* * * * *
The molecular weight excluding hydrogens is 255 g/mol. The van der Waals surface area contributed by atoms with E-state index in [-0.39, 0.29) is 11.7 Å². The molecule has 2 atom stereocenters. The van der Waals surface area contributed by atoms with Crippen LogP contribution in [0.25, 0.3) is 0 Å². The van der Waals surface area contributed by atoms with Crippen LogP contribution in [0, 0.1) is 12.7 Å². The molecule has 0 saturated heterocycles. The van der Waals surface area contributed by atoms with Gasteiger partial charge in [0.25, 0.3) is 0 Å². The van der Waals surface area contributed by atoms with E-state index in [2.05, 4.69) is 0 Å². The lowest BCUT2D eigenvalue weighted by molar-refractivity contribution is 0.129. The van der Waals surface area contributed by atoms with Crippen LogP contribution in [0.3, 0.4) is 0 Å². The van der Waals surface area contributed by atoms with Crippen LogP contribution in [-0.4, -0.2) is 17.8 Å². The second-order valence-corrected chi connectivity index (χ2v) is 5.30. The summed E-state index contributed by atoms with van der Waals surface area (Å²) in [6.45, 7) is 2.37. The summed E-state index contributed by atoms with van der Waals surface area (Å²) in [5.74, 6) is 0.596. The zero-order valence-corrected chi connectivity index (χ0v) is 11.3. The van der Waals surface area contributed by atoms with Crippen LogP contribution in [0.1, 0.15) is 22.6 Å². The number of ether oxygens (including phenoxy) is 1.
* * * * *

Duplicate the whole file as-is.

The molecular weight excluding hydrogens is 255 g/mol. The van der Waals surface area contributed by atoms with E-state index in [-0.39, 0.29) is 11.7 Å². The molecule has 2 atom stereocenters. The van der Waals surface area contributed by atoms with Crippen LogP contribution in [0.25, 0.3) is 0 Å². The van der Waals surface area contributed by atoms with Crippen LogP contribution in [0, 0.1) is 12.7 Å². The molecule has 0 saturated heterocycles. The van der Waals surface area contributed by atoms with Gasteiger partial charge in [0.25, 0.3) is 0 Å². The van der Waals surface area contributed by atoms with E-state index in [2.05, 4.69) is 0 Å². The lowest BCUT2D eigenvalue weighted by molar-refractivity contribution is 0.129. The van der Waals surface area contributed by atoms with Crippen LogP contribution in [0.3, 0.4) is 0 Å². The van der Waals surface area contributed by atoms with Crippen LogP contribution in [-0.4, -0.2) is 17.8 Å². The second-order valence-corrected chi connectivity index (χ2v) is 5.30. The summed E-state index contributed by atoms with van der Waals surface area (Å²) in [6.45, 7) is 2.37. The summed E-state index contributed by atoms with van der Waals surface area (Å²) in [5.74, 6) is 0.596. The zero-order valence-corrected chi connectivity index (χ0v) is 11.3. The van der Waals surface area contributed by atoms with Crippen LogP contribution in [0.1, 0.15) is 22.6 Å². The number of ether oxygens (including phenoxy) is 1.